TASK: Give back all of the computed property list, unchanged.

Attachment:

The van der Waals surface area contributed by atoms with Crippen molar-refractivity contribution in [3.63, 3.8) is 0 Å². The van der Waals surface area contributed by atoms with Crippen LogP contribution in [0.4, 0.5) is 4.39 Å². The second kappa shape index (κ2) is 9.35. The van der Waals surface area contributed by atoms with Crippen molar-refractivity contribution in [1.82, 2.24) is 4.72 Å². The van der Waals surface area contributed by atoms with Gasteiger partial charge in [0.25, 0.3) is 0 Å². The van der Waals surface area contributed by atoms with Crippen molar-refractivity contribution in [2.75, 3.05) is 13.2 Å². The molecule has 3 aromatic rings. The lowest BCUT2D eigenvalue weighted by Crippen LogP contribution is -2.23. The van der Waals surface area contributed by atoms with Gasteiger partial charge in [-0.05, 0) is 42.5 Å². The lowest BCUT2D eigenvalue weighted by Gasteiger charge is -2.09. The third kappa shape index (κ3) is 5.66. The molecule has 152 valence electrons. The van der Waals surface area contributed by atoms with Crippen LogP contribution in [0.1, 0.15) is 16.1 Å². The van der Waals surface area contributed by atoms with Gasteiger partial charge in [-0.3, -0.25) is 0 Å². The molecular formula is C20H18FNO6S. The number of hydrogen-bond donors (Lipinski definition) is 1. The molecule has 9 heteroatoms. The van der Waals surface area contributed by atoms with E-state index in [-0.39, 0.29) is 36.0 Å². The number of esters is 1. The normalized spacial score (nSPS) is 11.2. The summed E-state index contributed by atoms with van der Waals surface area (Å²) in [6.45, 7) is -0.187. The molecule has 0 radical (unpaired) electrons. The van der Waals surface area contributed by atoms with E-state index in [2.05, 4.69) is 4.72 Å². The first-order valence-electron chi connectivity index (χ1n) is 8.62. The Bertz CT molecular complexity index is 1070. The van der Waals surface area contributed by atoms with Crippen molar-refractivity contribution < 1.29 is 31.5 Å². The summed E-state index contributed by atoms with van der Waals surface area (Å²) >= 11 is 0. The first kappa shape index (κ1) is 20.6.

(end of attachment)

The van der Waals surface area contributed by atoms with Crippen molar-refractivity contribution in [3.63, 3.8) is 0 Å². The van der Waals surface area contributed by atoms with Crippen LogP contribution in [0.4, 0.5) is 4.39 Å². The second kappa shape index (κ2) is 9.35. The van der Waals surface area contributed by atoms with Crippen molar-refractivity contribution in [1.82, 2.24) is 4.72 Å². The van der Waals surface area contributed by atoms with Gasteiger partial charge in [0.25, 0.3) is 0 Å². The van der Waals surface area contributed by atoms with Crippen molar-refractivity contribution in [2.75, 3.05) is 13.2 Å². The molecule has 3 aromatic rings. The lowest BCUT2D eigenvalue weighted by Crippen LogP contribution is -2.23. The van der Waals surface area contributed by atoms with Gasteiger partial charge in [-0.05, 0) is 42.5 Å². The lowest BCUT2D eigenvalue weighted by Gasteiger charge is -2.09. The third kappa shape index (κ3) is 5.66. The molecule has 152 valence electrons. The van der Waals surface area contributed by atoms with Crippen LogP contribution in [0.1, 0.15) is 16.1 Å². The van der Waals surface area contributed by atoms with Gasteiger partial charge in [-0.3, -0.25) is 0 Å². The molecular formula is C20H18FNO6S. The number of hydrogen-bond donors (Lipinski definition) is 1. The molecule has 9 heteroatoms. The van der Waals surface area contributed by atoms with E-state index in [-0.39, 0.29) is 36.0 Å². The number of esters is 1. The normalized spacial score (nSPS) is 11.2. The summed E-state index contributed by atoms with van der Waals surface area (Å²) in [6.45, 7) is -0.187. The molecule has 0 radical (unpaired) electrons. The van der Waals surface area contributed by atoms with E-state index in [2.05, 4.69) is 4.72 Å². The first-order valence-electron chi connectivity index (χ1n) is 8.62. The Bertz CT molecular complexity index is 1070. The van der Waals surface area contributed by atoms with Crippen molar-refractivity contribution < 1.29 is 31.5 Å². The summed E-state index contributed by atoms with van der Waals surface area (Å²) >= 11 is 0. The first kappa shape index (κ1) is 20.6.